© Reuters. FILE PHOTO: Pumpjacks are seen during sunset at the Daqing oil field in Heilongjiang province, China August 22, 2019. Picture taken August 22, 2019. REUTERS/Stringer
By Arathy Somasekhar
HOUSTON (Reuters) -Oil slipped on Friday, burdened by the prospect of weaker global growth, higher interest rates and COVID lockdowns in China hurting demand even as the European Union considers a ban on Russian oil that would further tighten supply.
Brent crude was down $1.69, or 1.6%, at $106.64 a barrel by 1311 GMT. U.S. West Texas Intermediate (WTI) crude declined $1.77, or 1.7%, to $102.02.
The International Monetary Fund this week cut its global economic growth forecast while the U.S. Federal Reserve Chair on Thursday said that a half-point increase to interest rates “will be on the table” at the next Fed policy meeting in May.
The German government will cut its growth forecast for 2022 to 2.2% from 3.6%, a government source said, while Chinese demand for gasoline, diesel and aviation fuel in April is expected to slide 20% from a year earlier, Bloomberg reported, as many of China’s biggest cities, including Shanghai, are in COVID-19 lockdowns.
“At this stage, fears over China’s growth and overtightening by the Fed, capping U.S. growth, seem to be balancing out concerns that Europe will soon widen sanctions on Russian energy imports,” said Jeffrey Halley, analyst at brokerage OANDA.
Brent hit $139 a barrel last month, its highest since 2008, but both oil benchmarks were heading for weekly declines of nearly 5%.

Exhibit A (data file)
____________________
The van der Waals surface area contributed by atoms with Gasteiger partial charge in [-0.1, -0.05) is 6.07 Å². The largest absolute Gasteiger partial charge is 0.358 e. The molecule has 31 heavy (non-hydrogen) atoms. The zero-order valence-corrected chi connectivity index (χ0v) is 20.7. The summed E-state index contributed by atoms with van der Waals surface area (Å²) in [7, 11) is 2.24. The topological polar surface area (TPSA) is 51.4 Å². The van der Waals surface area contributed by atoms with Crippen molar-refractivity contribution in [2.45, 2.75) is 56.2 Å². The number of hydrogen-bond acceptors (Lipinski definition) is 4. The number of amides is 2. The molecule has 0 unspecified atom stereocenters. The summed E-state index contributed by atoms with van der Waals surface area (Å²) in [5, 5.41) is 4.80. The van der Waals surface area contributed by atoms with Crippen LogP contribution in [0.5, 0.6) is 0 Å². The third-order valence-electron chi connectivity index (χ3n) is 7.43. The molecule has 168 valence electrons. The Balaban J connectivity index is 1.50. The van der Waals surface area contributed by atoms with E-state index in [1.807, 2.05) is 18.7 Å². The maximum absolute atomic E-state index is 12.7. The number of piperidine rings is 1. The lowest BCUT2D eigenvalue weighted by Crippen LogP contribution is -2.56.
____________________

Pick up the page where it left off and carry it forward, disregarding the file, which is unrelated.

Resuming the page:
On the supply side, the Russia-Kazakh Caspian Pipeline Consortium (CPC) is expected to resume full exports from April 22 after almost 30 days of disruptions, sources said.
Still, ongoing support was provided by supply tightness after disruptions in Libya, which is losing 550,000 barrels per day (bpd) of output, and supply could be squeezed further if the European Union imposes an embargo on Russian oil.
Morgan Stanley (NYSE:MS) raised its third-quarter price forecast for Brent by $10 per barrel to $130 citing a “greater deficit” this year due to lower supply from Russia and Iran, which is likely to outweigh short-term demand headwinds.
“So, while we may slide, there’s a certain point at which we will find support because the fundamentals here, the stakes are just too tight for things to slide very far,” Mizuho executive director of energy futures Robert Yawger said.
An EU source told Reuters this week that the European Commission is working to speed up availability of alternative energy supplies, while a senior White House adviser said he is confident Europe is determined to close off or further restrict remaining Russian oil and gas exports.
The Netherlands said it plans to stop using Russian fossil fuels by the end of the year.
European refiners processed 9.04 million barrels per day (bpd) of crude oil in March, down 4% from a month earlier and 4.8% higher than a year earlier, Euroilstock data showed on Friday.
U.S. oil refiners, on the other hand, are expected to have about 1.08 million barrels per day (bpd) of capacity offline for the week ending April 22, increasing available refining capacity by 47,000 bpd, research company IIR Energy said on Friday.
Oil falls on growth concerns, Shanghai lockdown